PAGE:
smallThe winners of the Bayer-LEAF Education Awards were announced last week.

The Primary School Partnership award went to Non­ing­ton Farms Ltd “For a farm that has built and con­tin­ues to build a suc­cess­ful rela­tion­ship with pri­ma­ry schools and makes a valu­able and sus­tained con­tri­bu­tion to school life, both on and away from the farm.”

The Secondary School Partnership award went to Brock­hill Farm “For a farm busi­ness that has gone out of its way to build a suc­cess­ful rela­tion­ship with one or more sec­ondary schools.”

And, we’re pleased to note that a lifetime achievement award went to NAEE’s Nina Hatch “For excep­tion­al ser­vices to coun­try­side edu­ca­tion­al activ­i­ties over a pro­longed period.”  This is richly deserved and shows how lucky NAEE is in having Nina as a key player in the organisation.  ∫∫∫

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Stephen Sterling and Stephen Martin have an article in the THE arguing that universities need to up their game when it comes to climate change: Climate crisis and the response-ability of universities.  “It’s time the higher education community puts old grievances of league tables and excellence frameworks aside to tackle climate change”.  You can read this here∫∫∫

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The Daily Mail has launched a 6 week Be a Tree Angel campaign urging its readers to plant up to a million trees across the UK.  This could range from planting trees in their garden, supporting local tree-planting initiatives or donating money to fund planting projects.  As part of the campaign, we are also aiming to plant 1,000 orchards in 1,000 schools.  The campaign has been launched because trees can play an important role in tackling climate change, improving air quality and supporting wildlife.  Also, millions of ash, oak, and horse chestnut trees are at risk.

The campaign is being launched to coincide with the start of National Tree Week, (23 Nov to 1 Dec), which is run by the Tree Council, an umbrella body including the Woodland Trust and Trees for Cities∫∫∫

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Greta Thunberg and George Monbiot have helped produce a short film highlighting the need to protect, restore and use nature to tackle the climate crisis.  Living ecosystems like forests, mangroves, swamps and seabeds can pull enormous quantities of carbon from the air and store them safely, but natural climate solutions currently receive only 2% of the funding spent on cutting emissions.  The film’s director, Tom Mustill of Gripping Films, said:

We tried to make the film have the tiniest environmental impact possible. We took trains to Sweden to interview Greta, charged our hybrid car at George’s house, used green energy to power the edit and recycled archive footage rather than shooting new.”

The film is on YouTube.  ∫∫∫

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November 19th was World Toilet Day.  Currently hundreds of millions of people have to defecate in the open air.  The significance of toilets is explained by sanitation expert Kate Medlicott in this live #AskWHO Q&A on #WorldToiletDay.   You can watch the video here∫∫∫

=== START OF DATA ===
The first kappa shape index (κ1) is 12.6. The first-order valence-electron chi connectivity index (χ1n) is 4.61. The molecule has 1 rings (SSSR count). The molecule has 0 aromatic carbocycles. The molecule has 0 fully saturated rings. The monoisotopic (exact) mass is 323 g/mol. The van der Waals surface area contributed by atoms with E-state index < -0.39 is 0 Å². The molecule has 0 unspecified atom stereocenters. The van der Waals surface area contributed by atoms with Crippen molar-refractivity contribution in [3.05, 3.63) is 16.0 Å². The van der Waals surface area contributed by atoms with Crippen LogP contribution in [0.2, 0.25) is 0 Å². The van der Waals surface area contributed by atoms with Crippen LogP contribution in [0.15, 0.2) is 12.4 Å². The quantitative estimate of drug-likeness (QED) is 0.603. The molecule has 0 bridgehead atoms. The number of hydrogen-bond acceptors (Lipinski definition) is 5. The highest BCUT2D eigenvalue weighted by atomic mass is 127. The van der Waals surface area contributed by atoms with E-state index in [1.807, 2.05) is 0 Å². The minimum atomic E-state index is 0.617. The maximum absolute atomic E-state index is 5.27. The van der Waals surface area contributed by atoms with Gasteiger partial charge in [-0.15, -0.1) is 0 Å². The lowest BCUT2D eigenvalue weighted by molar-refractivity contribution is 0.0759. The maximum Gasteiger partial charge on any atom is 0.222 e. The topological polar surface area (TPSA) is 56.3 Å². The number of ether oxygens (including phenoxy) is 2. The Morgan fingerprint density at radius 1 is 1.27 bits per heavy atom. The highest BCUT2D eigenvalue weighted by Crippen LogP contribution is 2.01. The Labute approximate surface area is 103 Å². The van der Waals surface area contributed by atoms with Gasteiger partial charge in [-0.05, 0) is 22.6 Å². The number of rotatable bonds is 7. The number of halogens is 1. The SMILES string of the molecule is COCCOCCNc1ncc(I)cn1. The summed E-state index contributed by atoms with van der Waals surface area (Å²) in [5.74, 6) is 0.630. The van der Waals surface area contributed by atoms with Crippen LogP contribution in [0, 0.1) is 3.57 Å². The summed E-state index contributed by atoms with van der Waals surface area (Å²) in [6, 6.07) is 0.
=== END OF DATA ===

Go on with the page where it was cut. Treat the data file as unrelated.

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Are your students clamouring for up-to-date facts on whether a meat-free died would be better for our carbon budget than an omnivorous one (and if so, by how much)?  If so, then The Economist has some good graphs and data for them to tuck into. ∫∫∫

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Learning for Sustainability Scotland recently listed a couple of school resources:

1. World Rescue Game 
World Rescue is a narrative, research-based video-game inspired by the Sustainable Development Goals. Through fast-paced gameplay set in Kenya, Norway, Brazil, India, and China, you will meet and help five young heroes and help them solve global problems.

2. Chain Reaction – New Song from Plastic Fantastic
A song on climate change issues ideal for school assemblies, concerts or lessons.  Free of charge from the creator of Plastic Fantastic the Musical. ∫∫∫

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WWF has a feature on making palm oil production sustainable in Malaysia. ∫∫∫

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If you want your students to read about the merits of the Green New Deal, you might consult the Ecologist.  If you want them to read an opposing view, then you might try the Economist.  These are two good places to start in the quest for different perspectives.  A good question to ask students might be whether there is any common ground in these views. ∫∫∫

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Last week we featured the latest EDS Zoom Newsletter.  If you click here you can read all recent editions. ∫∫∫